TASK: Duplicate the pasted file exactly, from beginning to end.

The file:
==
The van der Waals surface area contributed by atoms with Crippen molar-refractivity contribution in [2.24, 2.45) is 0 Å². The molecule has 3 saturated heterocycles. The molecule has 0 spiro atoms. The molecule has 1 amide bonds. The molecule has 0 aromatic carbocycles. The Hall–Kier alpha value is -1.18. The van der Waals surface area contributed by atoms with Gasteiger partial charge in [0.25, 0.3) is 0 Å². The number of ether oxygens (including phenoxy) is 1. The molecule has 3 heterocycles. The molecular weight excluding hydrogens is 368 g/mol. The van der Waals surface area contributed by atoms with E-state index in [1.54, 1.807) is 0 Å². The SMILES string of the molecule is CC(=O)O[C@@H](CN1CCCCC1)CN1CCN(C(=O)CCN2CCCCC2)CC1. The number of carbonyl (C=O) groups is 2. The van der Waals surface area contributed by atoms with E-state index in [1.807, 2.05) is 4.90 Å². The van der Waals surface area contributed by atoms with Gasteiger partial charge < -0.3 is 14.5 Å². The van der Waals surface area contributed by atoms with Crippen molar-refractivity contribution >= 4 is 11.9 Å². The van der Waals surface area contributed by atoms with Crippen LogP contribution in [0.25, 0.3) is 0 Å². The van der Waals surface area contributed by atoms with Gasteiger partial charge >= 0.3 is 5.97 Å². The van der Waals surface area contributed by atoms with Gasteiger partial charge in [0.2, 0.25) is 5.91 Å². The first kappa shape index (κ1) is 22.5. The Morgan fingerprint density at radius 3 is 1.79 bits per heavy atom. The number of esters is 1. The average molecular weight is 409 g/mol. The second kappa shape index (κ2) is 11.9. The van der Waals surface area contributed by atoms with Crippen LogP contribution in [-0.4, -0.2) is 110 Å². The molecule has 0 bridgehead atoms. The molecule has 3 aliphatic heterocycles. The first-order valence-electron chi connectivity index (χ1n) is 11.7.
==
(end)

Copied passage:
The van der Waals surface area contributed by atoms with Crippen molar-refractivity contribution in [2.24, 2.45) is 0 Å². The molecule has 3 saturated heterocycles. The molecule has 0 spiro atoms. The molecule has 1 amide bonds. The molecule has 0 aromatic carbocycles. The Hall–Kier alpha value is -1.18. The van der Waals surface area contributed by atoms with Gasteiger partial charge in [0.25, 0.3) is 0 Å². The number of ether oxygens (including phenoxy) is 1. The molecule has 3 heterocycles. The molecular weight excluding hydrogens is 368 g/mol. The van der Waals surface area contributed by atoms with E-state index in [1.54, 1.807) is 0 Å². The SMILES string of the molecule is CC(=O)O[C@@H](CN1CCCCC1)CN1CCN(C(=O)CCN2CCCCC2)CC1. The number of carbonyl (C=O) groups is 2. The van der Waals surface area contributed by atoms with E-state index in [1.807, 2.05) is 4.90 Å². The van der Waals surface area contributed by atoms with Gasteiger partial charge < -0.3 is 14.5 Å². The van der Waals surface area contributed by atoms with Crippen molar-refractivity contribution >= 4 is 11.9 Å². The van der Waals surface area contributed by atoms with Crippen LogP contribution in [0.25, 0.3) is 0 Å². The van der Waals surface area contributed by atoms with Gasteiger partial charge >= 0.3 is 5.97 Å². The van der Waals surface area contributed by atoms with Gasteiger partial charge in [0.2, 0.25) is 5.91 Å². The first kappa shape index (κ1) is 22.5. The Morgan fingerprint density at radius 3 is 1.79 bits per heavy atom. The number of esters is 1. The average molecular weight is 409 g/mol. The second kappa shape index (κ2) is 11.9. The van der Waals surface area contributed by atoms with Crippen LogP contribution in [-0.4, -0.2) is 110 Å². The molecule has 0 bridgehead atoms. The molecule has 3 aliphatic heterocycles. The first-order valence-electron chi connectivity index (χ1n) is 11.7.